"The best piece of work advice I ever got from my dad is: ‘There's nothing like being your own boss.' He always said it, and he always was, at least by the time I was born. He started his own business in his 20s. His entrepreneurial spirit inspired me to work for myself. I always knew I wanted to start my own business and when the time was right, I did — and I've never looked back. I have him to thank for planting that seed in my head.” — Michelle Garrett, writer and public relations consultant at Garrett Public Relations, Columbus, OH
“My father is one of the best relationship builders I've ever encountered. When I was growing up, he taught me to always consider all angles of an argument. While I think this was (at least, in part) to help minimize arguments between my siblings and me, it’s advice that has certainly helped me in my career as a communications professional. Considering the other person’s point of view has helped me in job interviews, negotiations, and networking. Rather than approaching a situation with my own objectives up front, I first acknowledge and address ‘what’s in it for them.' I find that doing this puts me on the front foot in any situation, and makes another person more willing to listen to and also meet my needs.” — Jennifer McDermott, head of communications of Finder.com, New York, NY
"I would say as an attorney, my dad didn't and doesn't really concern himself with what other people think, and he plows forward with unseen determination. He told me to never give up and get angry when its time to get angry. He told me he was proud of me and loved me. Over and over and over again. Those personality traits, more than any formal advice he ever gave, made me more ambitious, honest, blunt, and also empathic which ultimately served me well so far in my career." — Angela DeFranco, product group lead, HubSpot, Boston, MA
“My dad, a fellow small business owner, has been one of my mentors since I started my branding and marketing design studio 17+ years ago (I officially launched it on his birthday, by the way). He always tells me not to get discouraged when something goes wrong — instead of calling it a failure, consider it an ‘education.’” — Lidia Varesco Racoma, art director and designer of Lidia Varesco Design, Chicago, IL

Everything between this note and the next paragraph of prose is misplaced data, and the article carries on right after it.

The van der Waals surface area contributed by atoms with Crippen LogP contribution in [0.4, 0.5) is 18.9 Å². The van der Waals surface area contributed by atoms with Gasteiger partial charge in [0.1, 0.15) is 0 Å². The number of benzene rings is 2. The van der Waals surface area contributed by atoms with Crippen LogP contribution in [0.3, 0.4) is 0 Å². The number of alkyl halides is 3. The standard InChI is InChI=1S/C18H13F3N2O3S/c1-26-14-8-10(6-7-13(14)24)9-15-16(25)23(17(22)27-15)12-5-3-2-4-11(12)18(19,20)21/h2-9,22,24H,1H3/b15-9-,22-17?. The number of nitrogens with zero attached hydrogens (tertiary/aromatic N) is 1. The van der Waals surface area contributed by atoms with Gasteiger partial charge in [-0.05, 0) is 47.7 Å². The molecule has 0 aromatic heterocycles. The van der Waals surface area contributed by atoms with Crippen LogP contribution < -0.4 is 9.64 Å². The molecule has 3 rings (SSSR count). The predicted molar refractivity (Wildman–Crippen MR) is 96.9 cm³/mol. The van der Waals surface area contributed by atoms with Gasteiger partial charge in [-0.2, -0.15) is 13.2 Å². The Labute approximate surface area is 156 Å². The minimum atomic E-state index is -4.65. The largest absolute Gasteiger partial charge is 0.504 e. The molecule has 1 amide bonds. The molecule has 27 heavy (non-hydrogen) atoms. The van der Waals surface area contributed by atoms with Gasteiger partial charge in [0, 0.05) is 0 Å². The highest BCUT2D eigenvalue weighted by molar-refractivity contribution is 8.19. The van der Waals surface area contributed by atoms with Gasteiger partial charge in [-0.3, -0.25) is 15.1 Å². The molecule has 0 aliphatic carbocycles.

“The best career advice my dad ever gave me came when I was in my first management role: ‘Always lead by example,' he said. I didn't really get it at first; after all, it means different things to different people. But to me, leading by example is about having the same expectations for myself that I do for my team. And more than anything, it's about really being ‘in it’ with your team.” — Jamie Young, editor at Student Loan Hero, Los Angeles, CA
"My Dad is someone that I have admired since I was a little girl — not as the award-winning restauranteur and chef he's known for, but for his career path. Not a classically trained chef, his path includes never finishing his college degree, becoming a roadie for a rock band and instead of going to cooking school, starting as a dishwasher in Cambridge, Massachusetts. The day the line cook didn't show up, he was thrown a knife and told to start chopping to be ready for dinner service. On days when I question my career path or when I fret that I am 28 years old and don't have a five-year plan, I think of his journey and the experiences that led him to his extreme success. He always told me that success doesn't happen with just luck. It's a combination of hard work, persistence and a sprinkle of luck." — Sophie Hamersley, PR & Communications manager, HubSpot Culture, Boston, MA
“My father was a career Army officer and Vietnam veteran. When I decided to join the Air Force in the 80s and enter a traditionally male career field, he gave me the advice that he lived by: ‘Engage brain before operating mouth.’ It's both powerful advice for career and for life.” — Susan Santoro, owner of Organized 31, Colorado